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First Person: Racism and the church

By David Hooks, Pastor, OKC, Bryant Ave., Member, BGCO Ethics and Religious Liberty Committee

A wave of TV reports showing African-American young men dying in confrontations and arrests by law enforcement officers has raised the issue of racism to the forefront of our consciousness once again.

Regardless of where we stand on each individual incident, we can agree that there have been too many, and too often.  Now comes the Academy Awards boycott.

But what about racism in the body of Christ? It has often been said, “The 11 o’clock hour on Sunday morning is the most segregated time of the week.” But many who will make that claim are either unwilling or unable to take the necessary steps to combat that truth. 

Racism has always existed in the world and even the church. In Acts chapter nine, some believe deacons were instituted partly because of perceived racism, or maybe as Lupita Nyong’o said, “Unconscious prejudice.” Perhaps that is a more appropriate term. For it does not speak of overt and obvious hatred, but an unconscious bias based on race which affects our preferences, our decisions, our actions and sometimes our unwillingness to act.

The Apostle Paul declares that “There is neither Jew nor Greek, bond nor free, neither male nor female in Christ.”  But that is in Christ.  The Holy Spirit does not, however, render us color blind, but helps us to see all people as God sees them, created in His image. Nor does the Holy Spirit erase all our past experiences or prejudices, for we still live in this flesh.  We see this truth in Galatians, Chapter 2, when Paul challenges Peter for his conscious prejudice.

Since the possibility of prejudice exists in each of us, what then are we to do, as Christians and as Oklahoma Baptists? First, I believe we must all look within ourselves and then our churches and our convention.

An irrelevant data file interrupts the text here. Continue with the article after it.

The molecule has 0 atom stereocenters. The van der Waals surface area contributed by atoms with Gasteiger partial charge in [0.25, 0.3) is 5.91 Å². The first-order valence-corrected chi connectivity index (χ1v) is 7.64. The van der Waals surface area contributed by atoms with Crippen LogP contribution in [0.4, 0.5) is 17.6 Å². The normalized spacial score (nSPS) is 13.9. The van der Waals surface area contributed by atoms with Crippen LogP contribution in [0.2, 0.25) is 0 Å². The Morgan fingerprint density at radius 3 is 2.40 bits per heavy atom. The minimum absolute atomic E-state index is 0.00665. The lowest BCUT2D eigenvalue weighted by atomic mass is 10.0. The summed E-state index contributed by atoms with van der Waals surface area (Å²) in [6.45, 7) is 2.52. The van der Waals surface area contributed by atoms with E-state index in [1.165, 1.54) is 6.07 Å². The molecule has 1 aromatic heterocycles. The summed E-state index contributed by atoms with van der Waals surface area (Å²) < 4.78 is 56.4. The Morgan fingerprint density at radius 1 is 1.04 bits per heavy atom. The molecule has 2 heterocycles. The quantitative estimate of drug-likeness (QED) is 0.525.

We must ask ourselves some honest questions and be ready to hear the truth from the Holy Spirit. For example, I have found myself rooting for a black boxer only because he is black. Then I had to ask myself, “Does that make me prejudiced” if only in this moment?  What do you think?

Southern Baptists took a giant step forward when Fred Luter was elected our first black president.

Yet even with this great stride, I still feel I must ask, why aren’t there more minorities holding ministry positions at the state and associational level? I do not have the answers to these questions, only questions.

But there is something I do know.  In June 2008, I became the pastor of what was then a predominately white congregation. What I have learned since that day is that there is great benefit in worshiping and serving God alongside people who are not just like you.

When you laugh together, cry together, and do life together, it opens the heart and mind to the truth, that we are more alike than different.

But even with all of our differences, there is a common thread which ties us together in an uncommon bond and with an uncommon love which causes us to look beyond race.

And when I have the opportunity to see your heart and you see my heart, genuine love develops and prejudices automatically begin to disappear, even the unconscious ones. I am not saying that all vestiges of “prejudice” have been eradicated from our midst.

What I am saying is that I have found these people genuinely striving to live out Paul’s words to the Corinthians, “…hence forth know we no man after the flesh any longer” (2 Cor. 5:16).

Author: Guest Writer

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Editor’s Note: This is part one of a three-part series on a new project initiated by the Baptist General Convention...

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